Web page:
You never know when you might be called away from work to care for a sick family member. You might become incapacitated after a major accident or need an extended amount of time off after a surgery. When you need time off from work the Family Medical Leave Act (FMLA) provides for up to 12 weeks of unpaid continuous or sporadic leave. What’s more is that your job and benefits are protected while you are taking the leave.
Not all employers are covered by FMLA guidelines and not all employees qualify to take it. Employers who have over 50 employees are generally covered by the FMLA, along with all local, state and federal governmental employees as well as elementary and secondary school employees.
Employees must have worked a minimum of 12 months at their current employer with 1250 hours completed in the past year. The employee must also work at a location with 50 employees in a 75-mile radius of the workplace. If all of these criteria are met then the employee should qualify for FMLA leave.
In some cases, there can be confusion about whether an employee qualifies for FMLA leave. There are also situations where employers try to convince employees to not take FMLA leave or try to threaten the employee with termination or retaliation for using FMLA leave. If this has happened to you, then you might need to contact an employment law attorney about your rights under FMLA guidelines.
When Is An Employer In Violation of the FMLA?
If an employer is covered by the FMLA then the employer is obligated to follow the guidelines set forth by the law when a qualifying employee requests leave.
Here are some of the ways that employers can violate FMLA guidelines:
- Terminating an employee who has taken FMLA leave, either during the leave or upon his or her return
- Engaging in retaliation against an employee who has taken FMLA leave, requested FMLA leave or who has filed a complaint over FMLA rights
- Revealing confidential medical information
- Eliminating benefits
- Changing job responsibilities while an employee is on leave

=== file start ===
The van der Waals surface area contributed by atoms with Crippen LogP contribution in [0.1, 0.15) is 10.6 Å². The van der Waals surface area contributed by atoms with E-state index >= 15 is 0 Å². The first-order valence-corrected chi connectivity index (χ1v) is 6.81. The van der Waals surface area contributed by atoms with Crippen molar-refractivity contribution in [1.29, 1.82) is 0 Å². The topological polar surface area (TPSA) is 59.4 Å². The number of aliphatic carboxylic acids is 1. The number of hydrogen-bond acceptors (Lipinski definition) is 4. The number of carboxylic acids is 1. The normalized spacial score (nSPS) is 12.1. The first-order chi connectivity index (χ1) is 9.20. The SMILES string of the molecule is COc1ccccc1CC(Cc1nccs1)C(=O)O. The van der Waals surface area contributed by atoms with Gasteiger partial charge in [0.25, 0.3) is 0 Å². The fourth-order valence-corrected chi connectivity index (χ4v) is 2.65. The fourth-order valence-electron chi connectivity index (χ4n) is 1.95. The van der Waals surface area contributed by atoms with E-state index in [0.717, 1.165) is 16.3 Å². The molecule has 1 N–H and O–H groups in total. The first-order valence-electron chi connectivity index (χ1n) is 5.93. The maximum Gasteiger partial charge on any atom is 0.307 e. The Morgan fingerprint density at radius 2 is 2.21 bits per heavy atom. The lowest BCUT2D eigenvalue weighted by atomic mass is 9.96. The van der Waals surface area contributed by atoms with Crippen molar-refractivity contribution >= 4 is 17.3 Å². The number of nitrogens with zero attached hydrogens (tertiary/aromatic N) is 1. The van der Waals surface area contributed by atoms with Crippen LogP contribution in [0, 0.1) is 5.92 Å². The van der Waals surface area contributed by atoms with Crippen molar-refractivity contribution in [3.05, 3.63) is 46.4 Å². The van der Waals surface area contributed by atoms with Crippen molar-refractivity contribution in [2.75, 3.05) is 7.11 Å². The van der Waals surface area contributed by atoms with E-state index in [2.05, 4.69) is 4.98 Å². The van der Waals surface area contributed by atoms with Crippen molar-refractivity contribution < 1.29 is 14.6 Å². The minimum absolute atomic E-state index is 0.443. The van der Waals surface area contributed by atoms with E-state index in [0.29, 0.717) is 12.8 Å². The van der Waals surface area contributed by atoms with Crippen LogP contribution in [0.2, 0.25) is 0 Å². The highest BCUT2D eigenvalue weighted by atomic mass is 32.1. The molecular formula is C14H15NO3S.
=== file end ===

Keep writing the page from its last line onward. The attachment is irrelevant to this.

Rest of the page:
- Denying a promotion because you took FMLA leave
- Failing to grant FMLA leave to a qualified employee with a valid reason for requesting FMLA leave for any reason
When you approach your employer, the employer is not able to ask you to reconsider your request or deny your request because it causes an undue inconvenience for the company. While you are required to provide 30 days notice ahead of planned leaves, such as a surgery or pregnancy, there are situations like catastrophic car accidents or cancer diagnoses that are unplanned and do not allow for advanced notice. In those situations you must provide notice as soon as possible, and your employer must work with you.
Statute of Limitations
It is always best to file a complaint as soon as possible. If you suspect that you have been wrongfully denied FMLA leave or have been the victim of retaliation or termination, you should file a claim with the Department of Labor’s Wage and Hour Division or file a private lawsuit against your employer.
When it comes to time limits, you have two years from the date of the alleged violation to file a complaint. If you can prove that your employer willfully violated the terms of FMLA guidelines then you might have up to three years to file your claim.
It is advantageous to file your claim right away so that you will be able to have all of the relevant parties available (supervisors, owners, coworkers who can corroborate your claim, etc). However, you might still be dealing with a medical issue that will prevent you from filing right away, so make sure you file as soon as you possibly can.
Speaking With an Employment Law Attorney
In many cases FMLA disputes between employees and employers stem from misunderstandings and a lack of clarity about the guidelines. However, there are situations that call for complaints to be filed in order for employees to receive the benefits they are due. If you have been the victim of an FMLA violation, you could be entitled to damages and remedies including the reinstatement of your position, lost wages and the return of any benefits lost.
Hiring an employment law attorney will not guarantee that you will win your case but it will certainly increase the odds of success. An employment law attorney understands the documentation and evidence needed to file a successful claim and he or she will help you navigate the process.
Most employment law attorneys will work on a contingency fee basis, meaning that you will not need to pay unless you win your case.
If you have been the victim of an FMLA violation, complete the free case evaluation form to learn more about how an employment law attorney might be able to help you.